Garrick continued this novelty of natural acting but with still more plausibility and under better lighting conditions. Garrick practiced imitating the facial expressions of actual people and brought this mimicry to the stage. What would be a good comic turn in a fairground performance became a new expressive technique for tragedy. For example, Garrick based his portrayal of Shakespeare’s King Lear on a crazed neighbor who compulsively reenacted the accidental killing of his infant daughter. Although Macklin, in contrast to the prevailing style of the time, never dropped his character during a performance, Garrick went further by listening and reacting in character to all the dialogue around him. This standard feature of the unscripted commedia became a surprising innovation when applied to Shakespeare. Audience members could not take their eyes off Garrick.
Eighteenth-century French encyclopedist Denis Diderot, who saw Garrick on tour in Paris, became fascinated with Garrick’s abilities to rapidly portray emotional states on his face without actually feeling them. Diderot believed the less the actor felt the emotions of his character, the more artistic control he could have, and therefore, he could deliver a more consistent and stronger performance. In the essay “Le paradoxe sur le comédien” (1773; translated as “The Paradox of the Actor,” 1883), Diderot contrasted the techniques of two famous rivals, Marie-Françoise Dumesnil and Hippolyte Clairon, who performed at the Comedie Française. Dumesnil, the representative of the so-called emotional school, thought it was an actor’s duty to become the character. Although horribly uneven as a performer—she normally coasted through a play until she reached a tragic point—Dumesnil had tremendous power and emotional depth. She claimed she knew the secret of great acting: heaven. She prayed to find out who she was as a character, where she was, and what she had done. Unfortunately, her divine inspiration was frequently stimulated by alcohol. Clairon maintained she did not become her characters; she did not even play them. Instead, she created them through movement and speech. Perfecting the “look” of emotions and rehearsing endlessly, Clairon managed to develop fairly natural and reliable character portrayals. Clarion declared audiences applauded actors, not characters. What Diderot had really uncovered in his comparison of the two actors were the polarities of inspiration and technique.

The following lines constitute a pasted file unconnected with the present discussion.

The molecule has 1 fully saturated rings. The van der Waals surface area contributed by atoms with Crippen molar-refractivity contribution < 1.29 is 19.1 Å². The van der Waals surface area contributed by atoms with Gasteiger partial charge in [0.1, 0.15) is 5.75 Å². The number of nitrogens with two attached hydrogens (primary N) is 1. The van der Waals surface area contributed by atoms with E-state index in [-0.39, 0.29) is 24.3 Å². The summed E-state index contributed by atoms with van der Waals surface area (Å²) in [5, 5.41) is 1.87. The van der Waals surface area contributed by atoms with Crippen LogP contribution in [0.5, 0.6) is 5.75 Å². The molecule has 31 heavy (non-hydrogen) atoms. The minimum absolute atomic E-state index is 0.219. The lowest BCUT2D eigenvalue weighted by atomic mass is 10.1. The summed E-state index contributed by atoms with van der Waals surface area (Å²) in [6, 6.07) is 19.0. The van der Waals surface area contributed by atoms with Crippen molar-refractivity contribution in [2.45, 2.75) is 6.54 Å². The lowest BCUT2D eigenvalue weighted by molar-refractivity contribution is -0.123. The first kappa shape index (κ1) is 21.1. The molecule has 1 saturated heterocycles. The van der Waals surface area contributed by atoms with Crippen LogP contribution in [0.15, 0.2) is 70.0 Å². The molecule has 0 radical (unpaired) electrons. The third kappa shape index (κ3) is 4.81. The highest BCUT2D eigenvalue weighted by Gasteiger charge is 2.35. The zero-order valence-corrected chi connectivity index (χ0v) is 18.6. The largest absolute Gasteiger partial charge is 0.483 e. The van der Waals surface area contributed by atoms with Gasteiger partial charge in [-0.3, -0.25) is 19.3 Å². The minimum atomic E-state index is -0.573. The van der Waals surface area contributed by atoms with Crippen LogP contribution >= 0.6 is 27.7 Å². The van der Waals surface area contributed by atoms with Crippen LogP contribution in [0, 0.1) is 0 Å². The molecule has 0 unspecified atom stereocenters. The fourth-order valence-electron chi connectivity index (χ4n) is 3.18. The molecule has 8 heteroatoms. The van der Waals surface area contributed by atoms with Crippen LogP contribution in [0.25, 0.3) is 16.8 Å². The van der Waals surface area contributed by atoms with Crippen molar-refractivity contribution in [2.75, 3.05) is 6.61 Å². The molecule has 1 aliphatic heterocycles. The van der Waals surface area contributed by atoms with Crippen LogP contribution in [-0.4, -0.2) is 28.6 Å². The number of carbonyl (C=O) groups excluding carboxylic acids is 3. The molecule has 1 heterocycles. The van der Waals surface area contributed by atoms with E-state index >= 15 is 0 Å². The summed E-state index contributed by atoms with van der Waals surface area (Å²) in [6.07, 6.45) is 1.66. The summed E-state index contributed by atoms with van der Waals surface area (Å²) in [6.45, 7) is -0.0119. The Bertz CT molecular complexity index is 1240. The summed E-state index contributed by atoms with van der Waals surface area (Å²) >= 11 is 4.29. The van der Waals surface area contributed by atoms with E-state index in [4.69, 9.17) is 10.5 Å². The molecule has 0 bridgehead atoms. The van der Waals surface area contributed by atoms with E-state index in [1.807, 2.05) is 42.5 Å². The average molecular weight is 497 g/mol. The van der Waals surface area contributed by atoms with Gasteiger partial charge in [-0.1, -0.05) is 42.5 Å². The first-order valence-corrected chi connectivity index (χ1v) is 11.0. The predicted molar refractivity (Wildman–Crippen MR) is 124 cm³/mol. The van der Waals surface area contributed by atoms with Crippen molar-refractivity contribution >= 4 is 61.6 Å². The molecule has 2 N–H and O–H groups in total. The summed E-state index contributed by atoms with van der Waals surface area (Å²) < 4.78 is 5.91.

Neither Macklin, Garrick, Diderot, Dumesnil, nor Clairon solved the problems of inspiration and expressiveness for other actors. For one thing, the schools and treatises they left behind were more philosophical than technical. In fact, Garrick’s natural school of acting vanished with his death. For British audiences, it was a fad associated with the actor. The truth of the matter was that Garrick and the rest could not teach their highly personal techniques.
The emotional and anti-emotional acting styles of the great actors ran in cycles through the 19th century. In every country, an actor of one generation championed the first technique and was followed by a younger performer who advocated the other. So the romantic and emotive Edmund Kean followed the stately Sarah Siddons, who followed Garrick. But as limelight gave rise to gas lighting and then to electricity, more and more physical detail appeared on the stage. Costumes and scenic displays grew in complexity and size, dwarfing the actor. The Rise of Acting Technique metamorphosed from century to century.